I am a professor in Biostatistics. My research is focused on causal inference and statistical methods for precision medicine. I am passionate about spending time with my family, preferably outdoors – walking, running, kayaking. I have been enriched by mentors and kindness throughout my career. I hope to pay forward the help others have given to me in this mentorship role.
Email address: erica.moodie [at] mcgill.ca
Website: Erica EM Moodie
I am Associate Professor in the Faculty of Law. My research and teaching focus on constitutional law, social diversity and feminist legal theory. Mentorship is important for a successful and fulfilling career. I am determined that everyone, and most particularly women of colour and others of marginalized identities, have the opportunity to navigate life in Academia through a fruitful exchange of ideas and respectful dialogue.
Phone : 514-398-4927
Email address: vrinda.narain [at] mcgill.ca
Johanna G. Nešlehová
Johanna G. Nešlehová is a Professor in the Department of Mathematics and Statistics at McGill University. Originally from the Czech Republic, she obtained an MSc from the University of Hamburg (2000) and a PhD from the Carl von Ossietzky University Oldenburg (2004). Prior to joining McGill in 2009, she was a postdoctoral fellow at ETH Zürich and at the Harvard Medical School, and later a Heinz Hopf Lecturer at ETH Zürich (2006-09). She is a mathematical statistician working mainly in extreme-value analysis and dependence modeling, with applications in biostatistics, hydrology, and risk management. She is an Elected Member of the International Statistical Institute, a Fellow of the Institute of Mathematical Statistics, and the 2019 recipient of the Canada-wide mid-career CRM-SSC Prize in Statistics, as well as McGill’s Carrie M. Derick Award for Graduate Supervision and Teaching. Beyond science, she is passionate about languages, history, and art; she is an avid hiker and cross-country skier. She enjoys mentoring because it gives her the opportunity to share her experience particularly with young researchers and newcomers to Québec, to listen with kindness and patience, and to widen her perspective.
Email address: johanna.neslehova [at] mcgill.ca
I am a Professor in the Department of Biology, and also serve as Associate Dean (Graduate Education) in the Faculty of Science.
My research area is the molecular genetics of embryonic development, with a specific focus on understanding how cells in a developing tissue detect their position and adopt the cellular shapes and gene expression profiles necessary for normal tissue structure and function.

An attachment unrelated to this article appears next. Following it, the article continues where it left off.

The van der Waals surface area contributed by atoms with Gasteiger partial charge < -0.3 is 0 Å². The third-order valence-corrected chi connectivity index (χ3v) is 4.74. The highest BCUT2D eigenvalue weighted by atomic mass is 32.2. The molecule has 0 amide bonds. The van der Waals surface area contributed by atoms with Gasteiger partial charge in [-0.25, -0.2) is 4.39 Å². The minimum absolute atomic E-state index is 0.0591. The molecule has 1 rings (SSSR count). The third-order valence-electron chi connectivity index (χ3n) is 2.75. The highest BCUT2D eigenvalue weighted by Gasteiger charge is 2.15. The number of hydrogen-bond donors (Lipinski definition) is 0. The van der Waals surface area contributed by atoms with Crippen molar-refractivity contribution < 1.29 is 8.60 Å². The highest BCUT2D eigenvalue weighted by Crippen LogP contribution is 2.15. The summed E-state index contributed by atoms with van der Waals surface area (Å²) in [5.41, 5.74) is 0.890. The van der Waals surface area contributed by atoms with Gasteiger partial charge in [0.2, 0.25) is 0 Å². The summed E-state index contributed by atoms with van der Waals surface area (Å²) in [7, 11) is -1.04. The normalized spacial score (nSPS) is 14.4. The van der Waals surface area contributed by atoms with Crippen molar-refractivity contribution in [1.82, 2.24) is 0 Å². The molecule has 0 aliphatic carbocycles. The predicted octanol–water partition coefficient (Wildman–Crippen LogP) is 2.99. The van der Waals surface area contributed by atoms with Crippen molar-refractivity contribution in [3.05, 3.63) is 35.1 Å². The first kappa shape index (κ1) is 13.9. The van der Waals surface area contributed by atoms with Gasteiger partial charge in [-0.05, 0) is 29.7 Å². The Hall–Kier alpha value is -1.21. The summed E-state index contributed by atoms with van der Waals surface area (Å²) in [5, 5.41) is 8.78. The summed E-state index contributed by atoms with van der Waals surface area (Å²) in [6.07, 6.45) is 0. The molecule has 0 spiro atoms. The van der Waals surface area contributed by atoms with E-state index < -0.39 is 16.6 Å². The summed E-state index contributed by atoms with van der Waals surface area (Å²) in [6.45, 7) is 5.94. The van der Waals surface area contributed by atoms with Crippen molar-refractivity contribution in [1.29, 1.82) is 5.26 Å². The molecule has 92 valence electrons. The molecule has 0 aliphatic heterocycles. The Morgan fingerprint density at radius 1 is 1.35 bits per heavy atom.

I am passionate about science, nature, and education.
Mentorship matters to me because I believe in the value, to both the individual and the institution, of sharing knowledge and experience and building relationships. A mentorship network can help cultivate a supportive and connected community.
Email address: laura.nilson [at] mcgill.ca
Website: Nilson Lab
Hello, my name is Jason Opal, and I teach in the Department of History and Classical Studies. I served as the Graduate Program Director from 2015 to 2018, and as Department Chair from 2018 to 2021. I study the social, legal, and political history of colonial North America and the Caribbean, with a special emphasis on the American Revolution, the early United States, and the rise and fall of plantation slavery. I'm also very interested in the history of smallpox, yellow fever, and other epidemic diseases in the early Americas. I was born and educated in the United States and taught in Maine before moving to Canada in 2009. As a member of the McGill community, my biggest priority is to treat every colleague--academic, administrative, whatever--in a fair and friendly way. I know that institutions can be frustrating, but I also know that they can be supportive and invigorating. I take my responsibility as a tenured professor very seriously, and I want to use the experience I've gained here to help newer colleagues thrive. Finally, I have two young children, and I do my best to show them a good model of kindness and honesty.